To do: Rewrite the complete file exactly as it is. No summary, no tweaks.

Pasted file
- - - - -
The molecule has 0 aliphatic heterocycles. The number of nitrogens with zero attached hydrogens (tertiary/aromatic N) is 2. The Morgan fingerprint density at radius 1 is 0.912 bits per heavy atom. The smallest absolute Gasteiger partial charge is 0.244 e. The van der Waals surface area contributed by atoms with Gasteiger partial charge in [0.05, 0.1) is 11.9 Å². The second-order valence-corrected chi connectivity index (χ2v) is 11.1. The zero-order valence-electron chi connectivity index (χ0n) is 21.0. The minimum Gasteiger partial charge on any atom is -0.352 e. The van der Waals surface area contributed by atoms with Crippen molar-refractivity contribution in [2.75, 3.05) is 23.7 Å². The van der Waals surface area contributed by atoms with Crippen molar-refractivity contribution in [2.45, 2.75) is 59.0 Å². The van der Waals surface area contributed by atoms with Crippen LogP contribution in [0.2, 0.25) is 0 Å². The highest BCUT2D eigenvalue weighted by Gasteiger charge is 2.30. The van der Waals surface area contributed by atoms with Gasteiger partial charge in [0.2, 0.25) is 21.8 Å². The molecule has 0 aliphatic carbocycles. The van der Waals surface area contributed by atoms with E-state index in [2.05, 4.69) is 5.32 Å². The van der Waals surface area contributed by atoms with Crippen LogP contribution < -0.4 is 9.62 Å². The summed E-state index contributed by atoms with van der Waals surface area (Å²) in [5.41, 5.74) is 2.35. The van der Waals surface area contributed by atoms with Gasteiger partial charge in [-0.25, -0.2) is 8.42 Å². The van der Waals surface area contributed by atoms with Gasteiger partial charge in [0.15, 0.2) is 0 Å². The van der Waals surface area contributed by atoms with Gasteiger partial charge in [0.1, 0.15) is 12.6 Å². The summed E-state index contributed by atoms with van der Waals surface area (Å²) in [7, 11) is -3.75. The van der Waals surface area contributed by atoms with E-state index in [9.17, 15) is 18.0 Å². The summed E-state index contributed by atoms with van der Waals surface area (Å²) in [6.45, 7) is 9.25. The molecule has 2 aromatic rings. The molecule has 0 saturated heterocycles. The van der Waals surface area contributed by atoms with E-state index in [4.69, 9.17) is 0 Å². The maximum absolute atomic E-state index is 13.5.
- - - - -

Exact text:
The molecule has 0 aliphatic heterocycles. The number of nitrogens with zero attached hydrogens (tertiary/aromatic N) is 2. The Morgan fingerprint density at radius 1 is 0.912 bits per heavy atom. The smallest absolute Gasteiger partial charge is 0.244 e. The van der Waals surface area contributed by atoms with Gasteiger partial charge in [0.05, 0.1) is 11.9 Å². The second-order valence-corrected chi connectivity index (χ2v) is 11.1. The zero-order valence-electron chi connectivity index (χ0n) is 21.0. The minimum Gasteiger partial charge on any atom is -0.352 e. The van der Waals surface area contributed by atoms with Crippen molar-refractivity contribution in [2.75, 3.05) is 23.7 Å². The van der Waals surface area contributed by atoms with Crippen molar-refractivity contribution in [2.45, 2.75) is 59.0 Å². The van der Waals surface area contributed by atoms with Crippen LogP contribution in [0.2, 0.25) is 0 Å². The highest BCUT2D eigenvalue weighted by Gasteiger charge is 2.30. The van der Waals surface area contributed by atoms with Gasteiger partial charge in [0.2, 0.25) is 21.8 Å². The molecule has 0 aliphatic carbocycles. The van der Waals surface area contributed by atoms with E-state index in [2.05, 4.69) is 5.32 Å². The van der Waals surface area contributed by atoms with Crippen LogP contribution < -0.4 is 9.62 Å². The summed E-state index contributed by atoms with van der Waals surface area (Å²) in [5.41, 5.74) is 2.35. The van der Waals surface area contributed by atoms with Gasteiger partial charge in [-0.25, -0.2) is 8.42 Å². The van der Waals surface area contributed by atoms with Gasteiger partial charge in [0.15, 0.2) is 0 Å². The van der Waals surface area contributed by atoms with Gasteiger partial charge in [0.1, 0.15) is 12.6 Å². The summed E-state index contributed by atoms with van der Waals surface area (Å²) in [7, 11) is -3.75. The van der Waals surface area contributed by atoms with E-state index in [9.17, 15) is 18.0 Å². The summed E-state index contributed by atoms with van der Waals surface area (Å²) in [6.45, 7) is 9.25. The molecule has 2 aromatic rings. The molecule has 0 saturated heterocycles. The van der Waals surface area contributed by atoms with E-state index in [4.69, 9.17) is 0 Å². The maximum absolute atomic E-state index is 13.5.